Alan Arvesen (aarvesen) wrote,
Alan Arvesen
aarvesen

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The Affluent Society

One of the more remarkably nerdy things I like to read about is economics.  There are some truly interesting works in the economics cannon.  The first several books of Wealth of Nations are both enjoyable to read and remarkable insightful.  I enjoyed reading Milton Friedman's Capitalism and Freedom.  I liked reading Sowell's Basic Economics: A Citizen's Guide to the Economy, even though he could can get a little too barking right wing for comfort's sake (e.g. it's good to price gouge hotel rooms during hurricanes).  I gave Das Kapital an honest try about four years ago, but Marx was friggin impenetrable.  Not to mention that the labor theory of value is so obviously flawed that it made it hard to get past the first 80 pages (haha, though apparently Adam Smith subscribed to it as well... oh well).

I am currently reading The Affluent Society by John Kenneth Galbraith.  JKG is a heft lefty so he can balance out that Sowell and Friedman I have read in the past.  Even better though is that the guy is genuinely enjoyable to read.  Even to the point of being actually funny.  It's like reading Camus.  His fist sentence:

Wealth is not without its advantages and the case to the contrary, although it has often been made, has never proved widely persuasive.

with its superb dry wit reminds me of the opening of The Myth of Sysiphus: that he had never yet known anyone to sacrifice their life for the ontological proof of the existence of God.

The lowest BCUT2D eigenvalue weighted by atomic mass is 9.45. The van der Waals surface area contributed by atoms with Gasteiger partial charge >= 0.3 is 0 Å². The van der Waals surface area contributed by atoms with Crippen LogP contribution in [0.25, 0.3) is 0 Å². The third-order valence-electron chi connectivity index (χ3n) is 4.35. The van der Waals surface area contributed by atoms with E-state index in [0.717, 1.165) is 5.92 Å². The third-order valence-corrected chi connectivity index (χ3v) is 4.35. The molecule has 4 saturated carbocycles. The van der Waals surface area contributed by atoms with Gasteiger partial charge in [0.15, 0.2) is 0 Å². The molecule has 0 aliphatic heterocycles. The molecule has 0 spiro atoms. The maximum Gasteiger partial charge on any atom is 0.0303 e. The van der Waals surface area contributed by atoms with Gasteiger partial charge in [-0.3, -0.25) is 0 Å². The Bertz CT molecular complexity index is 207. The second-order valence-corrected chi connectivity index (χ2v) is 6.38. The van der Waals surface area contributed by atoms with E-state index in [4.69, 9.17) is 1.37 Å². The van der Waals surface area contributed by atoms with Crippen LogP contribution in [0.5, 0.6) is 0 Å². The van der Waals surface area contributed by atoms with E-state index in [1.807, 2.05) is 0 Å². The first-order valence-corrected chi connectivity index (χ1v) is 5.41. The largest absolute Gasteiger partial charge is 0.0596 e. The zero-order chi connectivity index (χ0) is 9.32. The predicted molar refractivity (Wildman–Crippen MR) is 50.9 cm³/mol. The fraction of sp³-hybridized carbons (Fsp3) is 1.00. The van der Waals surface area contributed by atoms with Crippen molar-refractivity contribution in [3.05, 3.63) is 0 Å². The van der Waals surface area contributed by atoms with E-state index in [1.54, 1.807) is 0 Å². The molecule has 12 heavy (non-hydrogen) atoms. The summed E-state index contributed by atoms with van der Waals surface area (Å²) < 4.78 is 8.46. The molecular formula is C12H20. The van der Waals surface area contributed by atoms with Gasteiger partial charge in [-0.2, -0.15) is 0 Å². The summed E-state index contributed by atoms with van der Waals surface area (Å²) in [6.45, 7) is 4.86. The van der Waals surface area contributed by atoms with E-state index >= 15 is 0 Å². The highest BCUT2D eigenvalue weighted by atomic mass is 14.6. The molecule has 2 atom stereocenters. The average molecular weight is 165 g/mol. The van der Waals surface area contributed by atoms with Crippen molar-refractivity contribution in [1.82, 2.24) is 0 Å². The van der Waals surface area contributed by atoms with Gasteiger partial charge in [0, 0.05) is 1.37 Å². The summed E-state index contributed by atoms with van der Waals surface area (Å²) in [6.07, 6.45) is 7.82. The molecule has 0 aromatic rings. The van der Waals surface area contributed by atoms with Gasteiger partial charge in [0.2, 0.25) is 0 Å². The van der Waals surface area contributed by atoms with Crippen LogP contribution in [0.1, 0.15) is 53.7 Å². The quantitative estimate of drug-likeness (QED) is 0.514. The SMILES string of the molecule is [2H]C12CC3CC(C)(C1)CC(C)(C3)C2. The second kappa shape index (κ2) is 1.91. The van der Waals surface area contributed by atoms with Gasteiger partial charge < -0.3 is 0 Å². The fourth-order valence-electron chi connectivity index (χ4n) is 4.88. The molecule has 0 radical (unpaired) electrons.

He also reminds me of Camus in another fashion.   Traci used to say that the most striking thing about Camus was that he was so damned decent.  He was incredibly humane and understanding, at least in his writings, and even in the cases of The Stranger and The Fall.  Meursault and Clamence aren't exactly meant to be likable characters.  I mean, they are respectively a murderer and a felon.  But the Camus is very careful in his descriptions of them and his descriptions of their actions.  Both are of course absurd characters.  And both of course are very different: while Clamence maintains no illusions about his fundamental depravities, Meursault is as self reflective as a stick.  However, Camus wants us to take a look at these guys and see that they aren't so very different from you and I.  This isn't a comment about the banality of evil, but rather a comment on the human condition.  Clamence leads a life where he wants to be admired but knows at heart he is a fraud; Meursault not so much leads a life as follows one, and his actions are both unexpected and unmotivated.

But here is the rub: even when both of these guys are bad, and of course shooting someone for no reason on the beach is pretty damn bad, Camus doesn't want you to hate them.

The height of this is The Plague, where each character is uniquely human and uniquely flawed,and you can tell that Camus loves each of them. And he wants you to love them as well.